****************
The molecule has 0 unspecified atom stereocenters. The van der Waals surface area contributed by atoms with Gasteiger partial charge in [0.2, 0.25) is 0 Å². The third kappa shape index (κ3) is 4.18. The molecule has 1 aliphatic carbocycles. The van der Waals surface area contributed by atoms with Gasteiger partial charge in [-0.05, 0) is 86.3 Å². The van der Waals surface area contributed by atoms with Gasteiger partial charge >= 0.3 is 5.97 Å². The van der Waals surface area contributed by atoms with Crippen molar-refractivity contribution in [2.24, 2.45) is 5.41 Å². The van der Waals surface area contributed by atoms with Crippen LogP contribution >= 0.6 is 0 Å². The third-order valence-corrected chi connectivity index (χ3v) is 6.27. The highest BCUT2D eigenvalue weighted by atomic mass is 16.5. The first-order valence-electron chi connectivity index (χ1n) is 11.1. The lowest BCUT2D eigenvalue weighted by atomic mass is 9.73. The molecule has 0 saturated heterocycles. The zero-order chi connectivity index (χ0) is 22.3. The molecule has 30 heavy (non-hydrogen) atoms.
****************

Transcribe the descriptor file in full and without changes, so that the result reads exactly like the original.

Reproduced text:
The molecule has 0 unspecified atom stereocenters. The van der Waals surface area contributed by atoms with Gasteiger partial charge in [0.2, 0.25) is 0 Å². The third kappa shape index (κ3) is 4.18. The molecule has 1 aliphatic carbocycles. The van der Waals surface area contributed by atoms with Gasteiger partial charge in [-0.05, 0) is 86.3 Å². The van der Waals surface area contributed by atoms with Gasteiger partial charge >= 0.3 is 5.97 Å². The van der Waals surface area contributed by atoms with Crippen molar-refractivity contribution in [2.24, 2.45) is 5.41 Å². The van der Waals surface area contributed by atoms with Crippen LogP contribution >= 0.6 is 0 Å². The third-order valence-corrected chi connectivity index (χ3v) is 6.27. The highest BCUT2D eigenvalue weighted by atomic mass is 16.5. The first-order valence-electron chi connectivity index (χ1n) is 11.1. The lowest BCUT2D eigenvalue weighted by atomic mass is 9.73. The molecule has 0 saturated heterocycles. The zero-order chi connectivity index (χ0) is 22.3. The molecule has 30 heavy (non-hydrogen) atoms.